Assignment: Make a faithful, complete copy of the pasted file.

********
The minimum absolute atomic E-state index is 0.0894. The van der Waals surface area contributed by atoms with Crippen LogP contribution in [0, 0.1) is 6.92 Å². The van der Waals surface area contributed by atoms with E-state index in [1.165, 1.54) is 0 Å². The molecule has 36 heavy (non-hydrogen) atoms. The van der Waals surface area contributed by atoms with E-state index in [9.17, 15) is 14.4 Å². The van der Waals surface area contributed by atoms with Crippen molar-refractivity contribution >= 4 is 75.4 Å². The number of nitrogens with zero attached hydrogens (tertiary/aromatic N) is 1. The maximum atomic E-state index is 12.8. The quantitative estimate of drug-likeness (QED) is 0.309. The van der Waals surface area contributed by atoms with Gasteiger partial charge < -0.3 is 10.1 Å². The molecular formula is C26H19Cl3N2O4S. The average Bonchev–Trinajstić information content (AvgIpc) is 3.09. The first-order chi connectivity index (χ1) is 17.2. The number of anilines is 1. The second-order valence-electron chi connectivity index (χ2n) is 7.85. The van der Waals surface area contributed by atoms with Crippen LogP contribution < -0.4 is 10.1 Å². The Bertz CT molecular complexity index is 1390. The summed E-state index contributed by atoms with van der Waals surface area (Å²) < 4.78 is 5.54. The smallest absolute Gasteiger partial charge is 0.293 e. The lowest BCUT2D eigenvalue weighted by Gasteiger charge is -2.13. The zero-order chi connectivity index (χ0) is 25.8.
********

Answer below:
The minimum absolute atomic E-state index is 0.0894. The van der Waals surface area contributed by atoms with Crippen LogP contribution in [0, 0.1) is 6.92 Å². The van der Waals surface area contributed by atoms with E-state index in [1.165, 1.54) is 0 Å². The molecule has 36 heavy (non-hydrogen) atoms. The van der Waals surface area contributed by atoms with E-state index in [9.17, 15) is 14.4 Å². The van der Waals surface area contributed by atoms with Crippen molar-refractivity contribution >= 4 is 75.4 Å². The number of nitrogens with zero attached hydrogens (tertiary/aromatic N) is 1. The maximum atomic E-state index is 12.8. The quantitative estimate of drug-likeness (QED) is 0.309. The van der Waals surface area contributed by atoms with Gasteiger partial charge < -0.3 is 10.1 Å². The molecular formula is C26H19Cl3N2O4S. The average Bonchev–Trinajstić information content (AvgIpc) is 3.09. The first-order chi connectivity index (χ1) is 17.2. The number of anilines is 1. The second-order valence-electron chi connectivity index (χ2n) is 7.85. The van der Waals surface area contributed by atoms with Crippen LogP contribution < -0.4 is 10.1 Å². The Bertz CT molecular complexity index is 1390. The summed E-state index contributed by atoms with van der Waals surface area (Å²) < 4.78 is 5.54. The smallest absolute Gasteiger partial charge is 0.293 e. The lowest BCUT2D eigenvalue weighted by Gasteiger charge is -2.13. The zero-order chi connectivity index (χ0) is 25.8.